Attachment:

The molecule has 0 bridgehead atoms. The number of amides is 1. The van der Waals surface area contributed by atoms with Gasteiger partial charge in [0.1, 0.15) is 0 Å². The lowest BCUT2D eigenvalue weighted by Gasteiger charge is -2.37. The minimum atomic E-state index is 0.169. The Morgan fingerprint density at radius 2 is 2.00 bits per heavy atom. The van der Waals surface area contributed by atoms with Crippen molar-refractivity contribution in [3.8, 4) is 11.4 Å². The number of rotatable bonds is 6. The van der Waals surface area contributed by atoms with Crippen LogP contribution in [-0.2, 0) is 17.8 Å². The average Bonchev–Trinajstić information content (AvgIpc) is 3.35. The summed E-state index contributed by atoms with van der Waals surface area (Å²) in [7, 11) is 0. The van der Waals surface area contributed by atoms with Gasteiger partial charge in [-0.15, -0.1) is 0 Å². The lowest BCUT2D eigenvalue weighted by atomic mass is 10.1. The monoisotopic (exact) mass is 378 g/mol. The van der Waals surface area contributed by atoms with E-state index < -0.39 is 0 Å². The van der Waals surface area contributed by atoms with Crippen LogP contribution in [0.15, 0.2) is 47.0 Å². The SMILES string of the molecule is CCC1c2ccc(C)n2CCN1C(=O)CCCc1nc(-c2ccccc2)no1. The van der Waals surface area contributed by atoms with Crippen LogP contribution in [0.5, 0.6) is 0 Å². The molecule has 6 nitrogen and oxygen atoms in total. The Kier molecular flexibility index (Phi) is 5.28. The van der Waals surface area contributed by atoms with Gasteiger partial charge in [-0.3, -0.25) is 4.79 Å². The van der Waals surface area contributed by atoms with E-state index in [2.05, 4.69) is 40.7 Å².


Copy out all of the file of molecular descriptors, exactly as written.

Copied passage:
The molecule has 0 bridgehead atoms. The number of amides is 1. The van der Waals surface area contributed by atoms with Gasteiger partial charge in [0.1, 0.15) is 0 Å². The lowest BCUT2D eigenvalue weighted by Gasteiger charge is -2.37. The minimum atomic E-state index is 0.169. The Morgan fingerprint density at radius 2 is 2.00 bits per heavy atom. The van der Waals surface area contributed by atoms with Crippen molar-refractivity contribution in [3.8, 4) is 11.4 Å². The number of rotatable bonds is 6. The van der Waals surface area contributed by atoms with Crippen LogP contribution in [-0.2, 0) is 17.8 Å². The average Bonchev–Trinajstić information content (AvgIpc) is 3.35. The summed E-state index contributed by atoms with van der Waals surface area (Å²) in [7, 11) is 0. The van der Waals surface area contributed by atoms with Gasteiger partial charge in [-0.15, -0.1) is 0 Å². The lowest BCUT2D eigenvalue weighted by atomic mass is 10.1. The monoisotopic (exact) mass is 378 g/mol. The van der Waals surface area contributed by atoms with E-state index < -0.39 is 0 Å². The van der Waals surface area contributed by atoms with Crippen LogP contribution in [0.15, 0.2) is 47.0 Å². The SMILES string of the molecule is CCC1c2ccc(C)n2CCN1C(=O)CCCc1nc(-c2ccccc2)no1. The van der Waals surface area contributed by atoms with Crippen LogP contribution in [0.5, 0.6) is 0 Å². The molecule has 6 nitrogen and oxygen atoms in total. The Kier molecular flexibility index (Phi) is 5.28. The van der Waals surface area contributed by atoms with Gasteiger partial charge in [-0.3, -0.25) is 4.79 Å². The van der Waals surface area contributed by atoms with E-state index in [2.05, 4.69) is 40.7 Å².